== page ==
Many people use browser add-ons to block adverts (though these will only work with some sorts of adverts). I suspect that it is very hard to surf the web for long nowadays without seeing any adverts, but if you think your target market might be very adverse to them, this should be considered before adding any.
2 – too many adverts
I am pretty sure that at some time you have visited a website, hoping to read what sounds like an interesting article, only to be annoyed when you arrive on a page that is full of adverts. They are intrusive and you end up leaving the site, probably tutting a bit under your breath.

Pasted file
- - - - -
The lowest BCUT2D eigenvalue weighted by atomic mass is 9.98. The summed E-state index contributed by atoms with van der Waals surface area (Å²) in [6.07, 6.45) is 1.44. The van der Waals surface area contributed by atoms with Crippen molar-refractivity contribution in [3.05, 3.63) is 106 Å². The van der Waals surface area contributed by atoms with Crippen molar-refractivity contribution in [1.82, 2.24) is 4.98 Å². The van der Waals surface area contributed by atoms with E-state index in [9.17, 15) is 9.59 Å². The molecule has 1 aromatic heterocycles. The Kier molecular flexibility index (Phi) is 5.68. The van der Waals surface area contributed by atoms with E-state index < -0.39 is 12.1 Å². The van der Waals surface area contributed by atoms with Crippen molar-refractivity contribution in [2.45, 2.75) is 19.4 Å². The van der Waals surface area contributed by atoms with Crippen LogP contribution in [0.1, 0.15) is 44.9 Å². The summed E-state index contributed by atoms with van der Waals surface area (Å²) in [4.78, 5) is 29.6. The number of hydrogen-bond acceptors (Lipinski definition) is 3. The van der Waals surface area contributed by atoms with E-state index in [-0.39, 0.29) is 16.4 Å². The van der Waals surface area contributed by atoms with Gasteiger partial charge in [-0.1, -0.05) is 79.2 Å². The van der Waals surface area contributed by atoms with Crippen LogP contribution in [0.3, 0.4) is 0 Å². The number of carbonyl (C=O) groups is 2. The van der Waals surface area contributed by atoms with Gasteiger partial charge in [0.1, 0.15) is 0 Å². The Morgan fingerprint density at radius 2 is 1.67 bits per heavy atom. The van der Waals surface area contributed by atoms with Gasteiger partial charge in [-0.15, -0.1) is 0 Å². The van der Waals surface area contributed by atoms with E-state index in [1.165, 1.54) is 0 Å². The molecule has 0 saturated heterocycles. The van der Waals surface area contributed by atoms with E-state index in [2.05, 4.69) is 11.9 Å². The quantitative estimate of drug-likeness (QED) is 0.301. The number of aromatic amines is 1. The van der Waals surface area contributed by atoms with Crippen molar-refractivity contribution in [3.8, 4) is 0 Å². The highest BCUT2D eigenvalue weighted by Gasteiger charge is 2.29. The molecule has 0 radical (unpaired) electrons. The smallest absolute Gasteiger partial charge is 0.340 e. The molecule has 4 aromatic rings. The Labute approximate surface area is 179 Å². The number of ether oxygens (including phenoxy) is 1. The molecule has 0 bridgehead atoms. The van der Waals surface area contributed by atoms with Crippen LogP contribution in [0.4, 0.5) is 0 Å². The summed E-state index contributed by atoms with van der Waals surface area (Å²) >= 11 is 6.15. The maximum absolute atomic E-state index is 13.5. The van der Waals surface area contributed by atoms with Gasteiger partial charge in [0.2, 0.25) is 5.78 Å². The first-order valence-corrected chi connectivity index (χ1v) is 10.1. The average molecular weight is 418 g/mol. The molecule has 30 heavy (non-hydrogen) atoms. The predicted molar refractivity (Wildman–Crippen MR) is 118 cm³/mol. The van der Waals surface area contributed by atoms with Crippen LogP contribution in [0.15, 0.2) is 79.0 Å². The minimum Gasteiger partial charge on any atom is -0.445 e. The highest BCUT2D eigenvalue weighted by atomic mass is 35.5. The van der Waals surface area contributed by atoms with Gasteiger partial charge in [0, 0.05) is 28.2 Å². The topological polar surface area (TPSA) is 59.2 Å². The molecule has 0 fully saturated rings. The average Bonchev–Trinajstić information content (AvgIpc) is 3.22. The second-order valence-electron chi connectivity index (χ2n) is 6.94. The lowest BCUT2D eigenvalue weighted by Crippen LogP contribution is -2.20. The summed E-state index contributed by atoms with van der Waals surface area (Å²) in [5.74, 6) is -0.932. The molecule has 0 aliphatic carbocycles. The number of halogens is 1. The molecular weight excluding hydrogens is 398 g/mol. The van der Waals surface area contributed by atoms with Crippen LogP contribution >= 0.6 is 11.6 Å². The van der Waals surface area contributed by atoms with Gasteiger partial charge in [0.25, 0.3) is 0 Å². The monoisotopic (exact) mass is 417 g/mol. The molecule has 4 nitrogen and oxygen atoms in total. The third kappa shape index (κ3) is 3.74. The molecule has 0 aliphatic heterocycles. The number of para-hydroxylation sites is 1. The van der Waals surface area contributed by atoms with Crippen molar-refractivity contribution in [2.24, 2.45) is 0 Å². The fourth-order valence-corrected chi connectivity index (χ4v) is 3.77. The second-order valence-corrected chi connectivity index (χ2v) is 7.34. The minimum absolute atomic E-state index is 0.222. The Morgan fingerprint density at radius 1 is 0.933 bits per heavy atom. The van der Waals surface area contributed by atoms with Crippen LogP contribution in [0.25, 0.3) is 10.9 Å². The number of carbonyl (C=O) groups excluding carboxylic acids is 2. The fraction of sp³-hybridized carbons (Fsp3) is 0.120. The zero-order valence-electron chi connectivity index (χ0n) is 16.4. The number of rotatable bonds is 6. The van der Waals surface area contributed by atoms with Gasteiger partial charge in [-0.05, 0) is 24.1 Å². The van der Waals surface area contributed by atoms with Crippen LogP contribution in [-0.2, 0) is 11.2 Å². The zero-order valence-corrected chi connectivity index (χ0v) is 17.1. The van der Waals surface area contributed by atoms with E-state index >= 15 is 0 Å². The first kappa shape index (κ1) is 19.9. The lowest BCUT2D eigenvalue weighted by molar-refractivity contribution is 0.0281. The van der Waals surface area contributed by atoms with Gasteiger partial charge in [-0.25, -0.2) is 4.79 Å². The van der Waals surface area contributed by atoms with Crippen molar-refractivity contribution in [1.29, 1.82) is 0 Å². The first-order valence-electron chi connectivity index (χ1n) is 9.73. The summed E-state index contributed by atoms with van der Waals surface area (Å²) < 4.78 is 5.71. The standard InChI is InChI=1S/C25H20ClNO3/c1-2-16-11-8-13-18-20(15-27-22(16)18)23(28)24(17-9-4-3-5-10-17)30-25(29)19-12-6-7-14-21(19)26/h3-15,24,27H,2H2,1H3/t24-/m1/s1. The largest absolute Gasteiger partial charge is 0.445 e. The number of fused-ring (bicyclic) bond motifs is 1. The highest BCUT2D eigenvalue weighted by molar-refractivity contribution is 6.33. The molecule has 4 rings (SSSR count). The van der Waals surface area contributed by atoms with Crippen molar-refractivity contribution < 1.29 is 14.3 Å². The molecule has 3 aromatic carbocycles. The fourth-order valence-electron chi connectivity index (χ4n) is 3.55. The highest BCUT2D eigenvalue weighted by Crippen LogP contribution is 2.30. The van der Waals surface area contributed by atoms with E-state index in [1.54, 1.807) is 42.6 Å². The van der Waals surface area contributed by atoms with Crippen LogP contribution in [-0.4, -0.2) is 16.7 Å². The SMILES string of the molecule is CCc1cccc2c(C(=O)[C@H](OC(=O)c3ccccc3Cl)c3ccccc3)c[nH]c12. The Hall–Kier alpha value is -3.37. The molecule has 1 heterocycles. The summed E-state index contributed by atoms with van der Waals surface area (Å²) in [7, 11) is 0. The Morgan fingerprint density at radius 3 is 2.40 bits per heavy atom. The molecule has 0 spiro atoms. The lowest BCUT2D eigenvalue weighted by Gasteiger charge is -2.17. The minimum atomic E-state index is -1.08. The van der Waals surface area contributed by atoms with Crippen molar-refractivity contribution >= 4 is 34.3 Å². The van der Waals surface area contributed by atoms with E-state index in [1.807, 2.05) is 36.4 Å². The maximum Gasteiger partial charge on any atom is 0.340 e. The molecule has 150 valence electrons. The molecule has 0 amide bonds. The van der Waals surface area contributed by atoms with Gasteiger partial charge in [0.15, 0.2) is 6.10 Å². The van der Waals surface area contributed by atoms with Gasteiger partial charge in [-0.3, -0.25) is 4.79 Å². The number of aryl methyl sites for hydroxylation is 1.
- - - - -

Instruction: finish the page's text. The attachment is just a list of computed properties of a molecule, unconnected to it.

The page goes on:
Be very careful that you keep adverts to a sensible maximum and that they are not intruding on a visitor’s ability to use and navigate your blog.
3 – intrusive adverts
Lots of people really dislike pop-up adverts. Again, some will have blockers installed to prevent them altogether. Others will still see them, and be irritated by them. Pop-up adverts were once all the rage, then they died almost totally out. Lately, there has been a return to their use though advertisers are a lot more subtle about them than they once were.
Similarly, some people really dislike adverts that flash or move in any way. Whilst these can indeed be eye-catching, they can also distract someone who is trying to read your articles.
Be very aware of the overall look of your blog posts and ideally to the sensibilities of your target market.
4 – Irrelevant adverts